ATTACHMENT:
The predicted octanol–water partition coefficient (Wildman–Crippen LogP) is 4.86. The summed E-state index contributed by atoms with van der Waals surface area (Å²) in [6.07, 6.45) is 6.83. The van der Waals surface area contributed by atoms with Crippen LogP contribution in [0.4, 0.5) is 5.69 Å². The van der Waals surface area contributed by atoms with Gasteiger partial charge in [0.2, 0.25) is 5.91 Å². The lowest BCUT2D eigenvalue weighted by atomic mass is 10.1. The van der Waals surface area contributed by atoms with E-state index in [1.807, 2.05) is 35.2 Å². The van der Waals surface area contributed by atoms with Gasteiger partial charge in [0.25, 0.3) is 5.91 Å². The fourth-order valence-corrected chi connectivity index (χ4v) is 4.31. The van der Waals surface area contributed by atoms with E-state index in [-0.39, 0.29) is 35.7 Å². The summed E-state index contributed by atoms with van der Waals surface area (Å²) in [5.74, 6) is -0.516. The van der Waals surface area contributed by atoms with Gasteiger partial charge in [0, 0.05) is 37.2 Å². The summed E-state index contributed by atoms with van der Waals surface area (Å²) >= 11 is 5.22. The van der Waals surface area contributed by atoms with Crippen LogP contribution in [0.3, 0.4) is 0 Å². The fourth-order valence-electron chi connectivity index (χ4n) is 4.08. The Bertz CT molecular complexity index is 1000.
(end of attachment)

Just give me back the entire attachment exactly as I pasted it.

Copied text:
The predicted octanol–water partition coefficient (Wildman–Crippen LogP) is 4.86. The summed E-state index contributed by atoms with van der Waals surface area (Å²) in [6.07, 6.45) is 6.83. The van der Waals surface area contributed by atoms with Crippen LogP contribution in [0.4, 0.5) is 5.69 Å². The van der Waals surface area contributed by atoms with Gasteiger partial charge in [0.2, 0.25) is 5.91 Å². The lowest BCUT2D eigenvalue weighted by atomic mass is 10.1. The van der Waals surface area contributed by atoms with E-state index in [1.807, 2.05) is 35.2 Å². The van der Waals surface area contributed by atoms with Gasteiger partial charge in [0.25, 0.3) is 5.91 Å². The fourth-order valence-corrected chi connectivity index (χ4v) is 4.31. The van der Waals surface area contributed by atoms with E-state index in [-0.39, 0.29) is 35.7 Å². The summed E-state index contributed by atoms with van der Waals surface area (Å²) in [5.74, 6) is -0.516. The van der Waals surface area contributed by atoms with Gasteiger partial charge in [0, 0.05) is 37.2 Å². The summed E-state index contributed by atoms with van der Waals surface area (Å²) >= 11 is 5.22. The van der Waals surface area contributed by atoms with Crippen LogP contribution in [0.3, 0.4) is 0 Å². The fourth-order valence-electron chi connectivity index (χ4n) is 4.08. The Bertz CT molecular complexity index is 1000.